Playing to your strengths

Playing to your strengths

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The summer holidays have well and truly ended as this week we’ve seen the children go back to school and for many of us we’re gone back to work. I started workshops again this week with three brilliant schools in Bradford, Redditch and Walsall. I was struck again by the amazing commitment from teachers and teaching staff to meet the needs of vulnerable children and I know as an adopter myself how valuable it is to have a good partnership with your child’s school. It is essential actually.

I have been pondering about some of the ways our mainstream education system seems to be set up in this country. I’m sure there are lots of good aspects to it but the ones I hear about the most are the elements that make learning difficult for vulnerable children – exam only assessments, test culture, sanctions based on shame, academically focused targets, narrow curriculum, reduced teaching assistants and concentration on weaknesses. Over the next few weeks I will blog on some of these issues and others that come to my attention.

Today I want to consider our preoccupation in education on children’s weaknesses whilst overlooking potential strengths. What do I mean by this? Well if you have a child who is good at sport or music but really struggles in maths we tend to get them to spend all their time on maths so that they can come up to the required standard. I understand why people do this – we do the same as adults in business. We feel that the perfect person is someone who’s good at everything but there isn’t such a person! We are all good at something – some more than others but ALL of us can excel I believe if we spend the time and energy to master a skill that we may be naturally gifted at.

In education though we seem to want to produce these clones who can all be good at Maths, English, Science etc. An example of this is my middle son – he is gifted in small ball sports such as tennis, cricket, golf. It was noticed in his primary school in about year 4 and then nothing was done to encourage that gift. Whenever sport opportunities came up they would be football, rounders or hockey – which he doesn’t like as he struggles with the team elements to those sports. So instead of finding ways to cultivate his gift in school it was just neglected. We of course have tried to facilitate this out of school which he really enjoys. Now he is in High School the same is happening – they do not notice his gift as the sports are focused towards the more traditional team sports. He also needs a lot of guidance and cajoling to take part in extra curricular activities, due to his insecurities around other children, especially those older than him.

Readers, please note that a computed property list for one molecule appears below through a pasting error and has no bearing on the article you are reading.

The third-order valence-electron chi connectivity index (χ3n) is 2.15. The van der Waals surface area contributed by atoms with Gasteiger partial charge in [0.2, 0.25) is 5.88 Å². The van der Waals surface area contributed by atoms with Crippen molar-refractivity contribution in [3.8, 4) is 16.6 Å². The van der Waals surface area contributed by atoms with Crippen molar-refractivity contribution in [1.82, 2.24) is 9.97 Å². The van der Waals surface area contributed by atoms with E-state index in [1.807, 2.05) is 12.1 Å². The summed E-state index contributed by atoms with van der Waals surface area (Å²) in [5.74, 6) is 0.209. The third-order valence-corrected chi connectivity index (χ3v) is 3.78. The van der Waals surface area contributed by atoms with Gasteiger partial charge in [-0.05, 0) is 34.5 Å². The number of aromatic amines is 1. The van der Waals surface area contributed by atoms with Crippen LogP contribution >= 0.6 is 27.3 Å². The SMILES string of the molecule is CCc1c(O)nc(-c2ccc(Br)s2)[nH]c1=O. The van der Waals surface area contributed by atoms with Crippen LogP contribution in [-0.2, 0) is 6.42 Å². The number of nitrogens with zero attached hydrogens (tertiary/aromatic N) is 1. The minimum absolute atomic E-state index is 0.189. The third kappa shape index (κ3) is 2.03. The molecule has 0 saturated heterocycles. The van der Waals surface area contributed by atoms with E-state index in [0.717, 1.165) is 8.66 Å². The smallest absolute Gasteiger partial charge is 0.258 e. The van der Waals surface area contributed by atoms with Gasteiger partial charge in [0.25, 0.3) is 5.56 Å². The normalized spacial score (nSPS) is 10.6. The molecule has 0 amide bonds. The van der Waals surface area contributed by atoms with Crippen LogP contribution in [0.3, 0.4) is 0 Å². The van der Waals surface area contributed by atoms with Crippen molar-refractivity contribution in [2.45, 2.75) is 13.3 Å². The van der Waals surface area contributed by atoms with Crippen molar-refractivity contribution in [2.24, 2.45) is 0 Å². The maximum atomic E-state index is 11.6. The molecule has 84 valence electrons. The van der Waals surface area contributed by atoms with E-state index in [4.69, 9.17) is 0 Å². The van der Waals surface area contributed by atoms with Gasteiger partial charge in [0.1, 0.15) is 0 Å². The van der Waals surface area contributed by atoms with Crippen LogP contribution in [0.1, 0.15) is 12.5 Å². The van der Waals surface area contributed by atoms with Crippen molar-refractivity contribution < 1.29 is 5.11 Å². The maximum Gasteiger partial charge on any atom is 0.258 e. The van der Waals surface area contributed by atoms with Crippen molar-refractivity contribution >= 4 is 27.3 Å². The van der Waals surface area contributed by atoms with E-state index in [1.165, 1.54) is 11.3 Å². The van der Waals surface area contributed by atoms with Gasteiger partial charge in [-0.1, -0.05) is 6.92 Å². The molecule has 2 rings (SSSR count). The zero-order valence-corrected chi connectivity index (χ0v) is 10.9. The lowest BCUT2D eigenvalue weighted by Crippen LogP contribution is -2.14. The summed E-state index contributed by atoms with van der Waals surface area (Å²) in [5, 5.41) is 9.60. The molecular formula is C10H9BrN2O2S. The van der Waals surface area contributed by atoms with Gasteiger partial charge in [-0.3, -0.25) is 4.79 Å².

How brilliant would it be if our schools were targeted on enabling a child to excel in something – anything – sport, drama, dance, woodwork, science, history, languages? We seem to be obsessed with making sure children all grow up the same – flat, bland and mediocre adults who shy away from being the best in one particular area. I’ve seen it in jobs and have experienced it myself now as a business owner – I have gifts and skills in certain areas and I don’t in other areas. In order to get the best from yourself, to be the happiest in your work, you need to do the things you love and are good at as much as possible. The other things you get someone else to do who has strengths in those areas. A book that really helped me in this area was ‘Now discover your strengths’ by Marcus Buckingham. In the book you’re encouraged to do an online profile that gives you your top five strengths. When you focus on these, on making sure you become the best you can in these areas, it means that you are no longer the bland jack of all trades but master of none.

So if you are an educator take a good look at the children you teach this week. What are their natural gifts? Where do they already excel? Instead of ignoring that area and focusing on the areas where they are weaker, why not encourage them to be the very best in that area of strength so that as they grow they have something they can be confident about, something that they can even do as a career, something that will definitely give them happiness and fulfilment.

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